The deployment of modern and state-of-the-art AI solutions (Artificial Intelligence solutions) could exacerbate known security risks and make them more difficult to manage not only due to the increased use of open-source software but also because the creators of AI solutions may not understand broader security compliance requirements, the ICO has warned.
In September last year, a report from Help Net Security revealed that organisations across the globe are now adopting AI and machine learning technologies at a brisk pace, so much so that global spending on cognitive and artificial intelligence systems could touch $77.6 billion (£58.82 billion) in 2022, thrice the amount spent by organisations in 2018.
The report added that organisations are mostly adopting and deploying AI solutions for various uses such as automated customer service agents, automated threat intelligence and prevention systems, sales process recommendation and automation, and automated preventive maintenance.
David Schubmehl, research director, Cognitive/Artificial Intelligence Systems at IDC, said that organisations using AI solutions are benefitting in terms of revenue, profit, and overall leadership in their respective industries and segments and therefore, the market for AI continues to grow at a rapid pace.
AI solutions could introduce fresh security risks
Noting that organisations will adopt AI solutions at a healthy pace in the coming days, Reuben Binns, Research Fellow in Artificial Intelligence at the ICO has, along with other experts, warned that rampant adoption of AI could exacerbate known security risks and make them more difficult to manage as well.
Binns said that AI systems may introduce fresh complexities that are not found in traditional IT systems and running AI solutions smoothly will involve integrating them with other new and existing IT components which are also intricately connected.
Because of such complex integrations, it may be difficult for organisations to identify and manage some security risks and the risk of outages could also increase. At the same time, the people involved in building and deploying AI solutions may not be aware of broader security compliance requirements and this could also result in enhanced security risks.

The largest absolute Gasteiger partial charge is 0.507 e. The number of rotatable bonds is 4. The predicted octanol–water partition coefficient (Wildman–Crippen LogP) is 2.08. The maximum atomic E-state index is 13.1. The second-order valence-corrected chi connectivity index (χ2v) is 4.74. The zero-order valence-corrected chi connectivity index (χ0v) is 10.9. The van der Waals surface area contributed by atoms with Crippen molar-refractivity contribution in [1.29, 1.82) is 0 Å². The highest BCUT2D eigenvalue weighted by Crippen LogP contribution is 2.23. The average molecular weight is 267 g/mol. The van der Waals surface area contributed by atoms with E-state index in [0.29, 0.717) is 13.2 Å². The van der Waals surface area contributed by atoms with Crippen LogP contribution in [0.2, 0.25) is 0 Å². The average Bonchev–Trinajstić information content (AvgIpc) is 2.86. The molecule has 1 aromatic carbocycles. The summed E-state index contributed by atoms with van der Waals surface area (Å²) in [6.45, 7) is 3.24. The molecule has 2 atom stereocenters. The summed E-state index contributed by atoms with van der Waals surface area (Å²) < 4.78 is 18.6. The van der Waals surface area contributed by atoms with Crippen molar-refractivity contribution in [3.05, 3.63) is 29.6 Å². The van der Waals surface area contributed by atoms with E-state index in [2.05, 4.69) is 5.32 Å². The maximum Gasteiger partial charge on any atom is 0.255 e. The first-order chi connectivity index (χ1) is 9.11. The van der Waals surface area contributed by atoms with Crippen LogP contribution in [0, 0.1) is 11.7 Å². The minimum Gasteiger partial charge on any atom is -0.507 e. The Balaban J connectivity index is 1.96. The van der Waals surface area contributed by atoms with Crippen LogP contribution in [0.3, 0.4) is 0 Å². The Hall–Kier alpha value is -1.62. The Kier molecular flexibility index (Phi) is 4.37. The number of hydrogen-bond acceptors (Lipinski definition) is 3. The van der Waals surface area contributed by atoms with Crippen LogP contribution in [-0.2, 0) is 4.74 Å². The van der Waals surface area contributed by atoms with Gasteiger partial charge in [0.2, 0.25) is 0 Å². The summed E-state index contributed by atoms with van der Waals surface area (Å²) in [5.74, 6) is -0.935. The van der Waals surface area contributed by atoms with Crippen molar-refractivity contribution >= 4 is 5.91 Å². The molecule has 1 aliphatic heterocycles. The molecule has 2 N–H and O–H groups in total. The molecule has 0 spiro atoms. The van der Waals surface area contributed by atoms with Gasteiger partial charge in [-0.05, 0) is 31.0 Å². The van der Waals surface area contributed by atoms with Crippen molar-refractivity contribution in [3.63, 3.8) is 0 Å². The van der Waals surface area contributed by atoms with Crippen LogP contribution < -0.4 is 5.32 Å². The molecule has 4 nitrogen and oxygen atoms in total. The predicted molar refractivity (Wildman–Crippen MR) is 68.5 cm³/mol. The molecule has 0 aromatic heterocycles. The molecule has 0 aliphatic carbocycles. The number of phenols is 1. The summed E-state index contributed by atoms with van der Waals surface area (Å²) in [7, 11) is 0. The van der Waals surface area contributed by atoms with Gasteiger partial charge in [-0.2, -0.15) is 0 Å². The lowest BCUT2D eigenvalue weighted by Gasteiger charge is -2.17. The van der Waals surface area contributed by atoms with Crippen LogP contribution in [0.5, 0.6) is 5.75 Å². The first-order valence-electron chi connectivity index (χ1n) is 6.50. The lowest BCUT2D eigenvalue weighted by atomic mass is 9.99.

“It is not possible to list all known security risks that might be exacerbated when AI is used to process personal data. The impact of AI on security will depend on the way the technology is built and deployed, the complexity of the organisation, and the strength and maturity of the existing risk management capabilities,” he said.
How can organisations mitigate such security risks?
In an advise to organisations that use AI technology designed, built, and run by third-party firms, Binns said that organisations need to assess the security of any externally maintained code and frameworks by introducing coding standards and source code review. Organisations developing machine learning systems can also mitigate security risks by separating the development environment from the rest of their IT infrastructure.
Referring to a study that found the most popular ML development frameworks include up to 887,000 lines of code and rely on 137 external dependencies, Binns said that organisations can use ‘virtual machines’ or ‘containers’ that can isolate programmes from the rest of the IT system. They can also train an ML model using one programming language (eg Python) and before deployment, convert the model into another language (eg Java) that makes making insecure coding less likely.